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Should Huawei Do Business in Iran?

8:00 AM -- A pressure group called United Against Nuclear Iran has called on Huawei Technologies Co. Ltd. to immediately end its business in Iran because, according to the group, the vendor has been "been providing the Iranian regime with cellular and electronic technology that it has used to conduct surveillance on its citizens, and track down human rights activists and dissidents."

In a press release published Monday, the "not-for-profit, non-partisan, advocacy group" stated that if the Chinese vendor continues to do business in Iran, it will "push Huawei to be held accountable under U.S. sanctions law."

UANI is targeting Huawei following the publication of this Bloomberg article that highlighted Huawei's business in Iran, where it has reportedly supplied infrastructure that has replaced Nokia Networks (NSN) equipment.

NSN has come under a great deal of pressure during the past two years regarding the historical delivery of monitoring technology to service providers in Iran, and the vendor now publishes its ethics and human rights policy. (See Euronews: August 25, NSN Has a Bad Day and NSN Denies Selling DPI to Iran.)

Many ethical and moral questions arise regarding the ongoing business relationships between overseas suppliers and communications service providers in countries where human rights abuses are reported, not just Iran.

In this particular instance, though, a couple of questions spring to mind about Monday's press release: Why has Huawei been singled out by UANI when the Bloomberg article identified multiple vendors that are doing business and/or trying to win business in Iran? And in what way could Huawei be held accountable under U.S. sanctions law? (We have sent these questions to UANI.)

It has already been noted that Huawei should not be allowed to do business with the U.S. government because of its involvement in Iran. (See US Gets Worried About Huawei .)

All the relevant issues are open for discussion, and we encourage our readers to share their appropriate views on our message boards.

— Ray Le Maistre, International Managing Editor, Light Reading

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Sterling Perrin 12/5/2012 | 4:50:00 PM
re: Should Huawei Do Business in Iran?

Ray,


I've found this story to be very interesting and am glad you've posted this discussion piece. Here's what I was thinking after I read the WSJ article:


In emerging countries managed network deals are very common. In these deals the equipment supplier manages the network for the operator in addition to supplying infrastructure. The driver is obvious: the countries don't have the same level of expertise to run the networks, so this is a big driver in the decision process. I know Huawei wins alot of business this way. Other vendors do too.


This appears to be the situation for Iran. In this situation, where the Huawei team was deployed in the country do they really have a choice to refuse direction from the govt when it turns from running the network to a spy operation? It seems that the only viable policy for any equipment supplier would be to refuse to do managed network deals with any dictatorship worldwide.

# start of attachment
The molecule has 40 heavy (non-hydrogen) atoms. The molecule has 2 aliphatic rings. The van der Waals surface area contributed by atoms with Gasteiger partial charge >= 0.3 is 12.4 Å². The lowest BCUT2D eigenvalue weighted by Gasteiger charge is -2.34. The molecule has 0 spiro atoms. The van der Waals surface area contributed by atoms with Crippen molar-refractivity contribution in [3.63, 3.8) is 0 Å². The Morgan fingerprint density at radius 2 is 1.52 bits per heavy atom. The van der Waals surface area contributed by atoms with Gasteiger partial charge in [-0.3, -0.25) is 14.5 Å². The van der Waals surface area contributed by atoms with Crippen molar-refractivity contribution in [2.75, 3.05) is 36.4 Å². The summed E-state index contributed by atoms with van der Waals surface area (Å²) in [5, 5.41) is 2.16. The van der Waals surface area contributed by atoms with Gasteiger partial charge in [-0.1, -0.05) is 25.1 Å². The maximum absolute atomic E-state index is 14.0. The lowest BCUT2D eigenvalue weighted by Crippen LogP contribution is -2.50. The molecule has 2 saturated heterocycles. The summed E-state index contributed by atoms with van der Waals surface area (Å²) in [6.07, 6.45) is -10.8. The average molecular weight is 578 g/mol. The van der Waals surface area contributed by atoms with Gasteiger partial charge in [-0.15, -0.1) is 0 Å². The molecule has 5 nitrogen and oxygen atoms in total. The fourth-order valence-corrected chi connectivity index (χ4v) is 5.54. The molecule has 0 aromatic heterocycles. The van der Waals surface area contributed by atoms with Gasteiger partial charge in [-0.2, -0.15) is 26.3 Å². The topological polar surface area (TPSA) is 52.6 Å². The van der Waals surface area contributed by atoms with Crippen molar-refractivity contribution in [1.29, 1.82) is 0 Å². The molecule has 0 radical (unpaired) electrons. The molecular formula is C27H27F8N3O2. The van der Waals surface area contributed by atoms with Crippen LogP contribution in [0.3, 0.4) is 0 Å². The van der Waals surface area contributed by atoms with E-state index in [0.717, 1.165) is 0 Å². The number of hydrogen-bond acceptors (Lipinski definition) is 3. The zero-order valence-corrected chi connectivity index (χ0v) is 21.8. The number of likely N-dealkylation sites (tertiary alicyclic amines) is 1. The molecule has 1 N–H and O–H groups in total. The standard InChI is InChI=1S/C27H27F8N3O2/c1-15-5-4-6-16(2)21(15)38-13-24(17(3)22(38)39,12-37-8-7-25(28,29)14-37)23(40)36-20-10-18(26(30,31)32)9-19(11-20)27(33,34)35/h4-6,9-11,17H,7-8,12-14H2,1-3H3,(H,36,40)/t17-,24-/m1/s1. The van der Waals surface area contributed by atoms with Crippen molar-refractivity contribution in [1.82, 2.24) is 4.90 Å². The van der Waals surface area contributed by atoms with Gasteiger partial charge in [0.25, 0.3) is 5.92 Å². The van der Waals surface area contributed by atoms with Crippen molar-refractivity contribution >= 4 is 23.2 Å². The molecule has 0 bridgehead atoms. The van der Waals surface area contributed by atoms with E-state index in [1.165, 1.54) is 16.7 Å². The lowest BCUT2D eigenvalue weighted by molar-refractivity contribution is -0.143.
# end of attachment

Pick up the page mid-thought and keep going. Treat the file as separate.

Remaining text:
From your article, it seems that NSN may have something like this in place? I'm curious, if there is a tally of all dictatorships worldwide, would Huawei and ZTE be the only suppliers to these countries? I find this hard to believe. I'm not trying to defend Huawei here, but  i know it is easy to single out the Chinese as the only bad guys when this may not be the case.


Sterling

digits 12/5/2012 | 4:49:58 PM
re: Should Huawei Do Business in Iran?

Just to clarify on NSN


 


A part of NSN that was spun off from NSN in 2009 (so was no longer part of the company) had a Legal Intercept monitoring systems supply deal in Iran. 


NSN details its historical link to Iran here:


http://www.lightreading.com/document.asp?doc_id=178343


 


And do you think these are managed services deals, involving Legal Intercept systems? And/or if any state agency was using data from any monitoring systems being run by or on behalf of any service provider, would that be outsourced? I dunno.


 

Dixson 12/5/2012 | 4:49:56 PM
re: Should Huawei Do Business in Iran?

fully agree

digits 12/5/2012 | 4:49:55 PM
re: Should Huawei Do Business in Iran?

Thanks Ben. 


As an update, we have no response from UANI to our questions regarding its statement re Huawei.


 

Ben Roome 12/5/2012 | 4:49:55 PM
re: Should Huawei Do Business in Iran? Ray, Sterling - let me know if you have any specific questions. Nokia Siemens Networks response to UANI when it received a "press release" is here: http://www.nokiasiemensnetworks.com/news-events/press-room/response-to-uani-campaign
paolo.franzoi 12/5/2012 | 4:49:54 PM
re: Should Huawei Do Business in Iran?

Well, to be completely inflamatory....How is Iran more of a Dictatorship than China?


seven


 

shygye75 12/5/2012 | 4:49:46 PM
re: Should Huawei Do Business in Iran?

If we started playing Six Degrees of Separation with Dictatorships, we'd all be boycotted.

shygye75 12/5/2012 | 4:49:45 PM
re: Should Huawei Do Business in Iran?

I love it -- then we can start looking for labels like, "Single-sourced in Sweden" or "Hecho en Canada."

DCITDave 12/5/2012 | 4:49:45 PM
re: Should Huawei Do Business in Iran?

Artisan crafted, single-sourced router, carefully made by middle-class Chinese graduates for the expressed purpose of maintaining local law and order.


Am I allowed to buy that product or is that bad?

DCITDave 12/5/2012 | 4:49:45 PM
re: Should Huawei Do Business in Iran?

I think a new marketing label for foreign telecom gear is in order: Certified Free from Oppressive Regimes. They could be like the nutrional labels in the US, where we obsess on what's missing from our food vs. what's in it.


ph 

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